Know Your Renovation Loans: A Complete Guide To The Fannie Mae HomeStyle Loan
Lauren Bowling7-minute read
May 07, 2021
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The Fannie Mae Homestyle Renovation Mortgage is a type of renovation loan, or renovation mortgage. (You might also hear the term “rehab loan.” Don’t worry – it’s just industry jargon and it all means the same thing!) Essentially, the HomeStyle loan – and other products like it – enables home buyers to borrow both the purchase price of the potential home and any renovation costs and wrap it up into one mortgage loan amount.
A Fannie Mae Homestyle Loan is different from a construction loan, which is generally for building an entirely new home. Instead, the HomeStyle Renovation loan is for home buyers who want to renovate an existing structure and pay the renovation off each month when they pay their monthly mortgage.
How Does A Fannie Mae HomeStyle Loan Work?
Fannie Mae is not a lender. Instead, Fannie Mae is a government sponsored enterprise that buys mortgages from banks. This allows banks to get debt off of their books and then use the money to originate more mortgages. This is how banks stay liquid and keep the economy afloat.
But Fannie Mae doesn’t exist just to help out the banks. As a government agency, Fannie Mae serves to help make housing more affordable to mid- to low-income borrowers. Essentially, because they buy up mortgages, Fannie Mae lessens some of the risk to banks so that financial institutions can lend money to “riskier” borrowers – like those with low income or thin credit.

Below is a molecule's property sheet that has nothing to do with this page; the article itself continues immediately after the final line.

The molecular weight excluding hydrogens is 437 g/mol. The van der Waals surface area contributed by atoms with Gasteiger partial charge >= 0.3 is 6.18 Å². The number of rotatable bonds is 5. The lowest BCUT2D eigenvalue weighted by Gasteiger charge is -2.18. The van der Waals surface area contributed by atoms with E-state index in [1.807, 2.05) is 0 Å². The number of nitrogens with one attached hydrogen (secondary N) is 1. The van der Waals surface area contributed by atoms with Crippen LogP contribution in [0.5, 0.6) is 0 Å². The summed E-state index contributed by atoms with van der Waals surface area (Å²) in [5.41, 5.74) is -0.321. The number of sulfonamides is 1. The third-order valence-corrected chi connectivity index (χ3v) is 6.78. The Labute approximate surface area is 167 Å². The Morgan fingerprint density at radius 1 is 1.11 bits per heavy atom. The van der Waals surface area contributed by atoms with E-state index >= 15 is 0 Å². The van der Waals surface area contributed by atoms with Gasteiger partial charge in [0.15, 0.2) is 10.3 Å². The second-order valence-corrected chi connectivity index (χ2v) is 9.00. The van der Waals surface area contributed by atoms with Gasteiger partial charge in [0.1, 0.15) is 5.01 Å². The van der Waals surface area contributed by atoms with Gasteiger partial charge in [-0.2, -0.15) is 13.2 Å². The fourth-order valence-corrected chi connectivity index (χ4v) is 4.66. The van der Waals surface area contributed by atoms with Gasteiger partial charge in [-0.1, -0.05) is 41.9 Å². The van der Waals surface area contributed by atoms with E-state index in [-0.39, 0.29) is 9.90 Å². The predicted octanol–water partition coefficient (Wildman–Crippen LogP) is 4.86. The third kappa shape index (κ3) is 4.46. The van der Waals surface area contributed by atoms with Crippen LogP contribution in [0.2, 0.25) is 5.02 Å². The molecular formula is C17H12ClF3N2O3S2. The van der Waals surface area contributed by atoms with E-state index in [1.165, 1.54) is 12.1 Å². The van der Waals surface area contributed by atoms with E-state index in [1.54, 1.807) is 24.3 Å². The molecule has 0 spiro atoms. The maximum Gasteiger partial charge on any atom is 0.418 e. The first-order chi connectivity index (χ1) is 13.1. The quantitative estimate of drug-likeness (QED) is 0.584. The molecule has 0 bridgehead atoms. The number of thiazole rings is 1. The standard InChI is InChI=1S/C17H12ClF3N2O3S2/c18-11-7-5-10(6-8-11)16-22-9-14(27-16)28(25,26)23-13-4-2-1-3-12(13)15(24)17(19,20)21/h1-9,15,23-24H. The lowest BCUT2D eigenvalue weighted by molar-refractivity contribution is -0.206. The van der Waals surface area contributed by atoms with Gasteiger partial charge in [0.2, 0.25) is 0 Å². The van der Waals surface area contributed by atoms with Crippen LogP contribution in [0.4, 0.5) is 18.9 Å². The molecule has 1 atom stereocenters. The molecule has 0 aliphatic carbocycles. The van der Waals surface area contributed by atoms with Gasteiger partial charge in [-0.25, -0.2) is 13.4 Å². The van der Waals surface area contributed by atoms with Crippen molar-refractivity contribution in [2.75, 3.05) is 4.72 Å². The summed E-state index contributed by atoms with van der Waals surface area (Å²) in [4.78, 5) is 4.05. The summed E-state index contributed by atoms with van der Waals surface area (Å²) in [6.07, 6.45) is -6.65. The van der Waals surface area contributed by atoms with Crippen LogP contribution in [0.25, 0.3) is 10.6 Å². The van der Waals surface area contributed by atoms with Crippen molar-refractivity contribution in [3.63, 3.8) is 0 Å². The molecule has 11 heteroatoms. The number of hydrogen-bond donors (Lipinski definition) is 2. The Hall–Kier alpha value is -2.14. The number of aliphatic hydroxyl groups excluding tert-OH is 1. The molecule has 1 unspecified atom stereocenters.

The Fannie Mae HomeStyle Loan functions a bit differently than a regular conventional loan. The money is dispersed to pay for the home purchase at closing, but in order to use the funds for renovation, an approved contractor must submit plans to the bank for a “draw” in order to get paid. Then after inspections to ensure the work is done, the bank sends the money to the contractor. This limits fraud (homeowners and contractors using renovation loans for other things), but it is more of an administrative headache than simply using cash for home improvements.
How Do I Find a Fannie Mae HomeStyle Loan?
Because Fannie Mae doesn’t directly lend money to consumers, borrowers who want to use a HomeStyle loan must first find a lender who offers this type of loan product.
Please note: Rocket Mortgage® does not currently offer HomeStyle loans.
What Types Of Properties Are Eligible?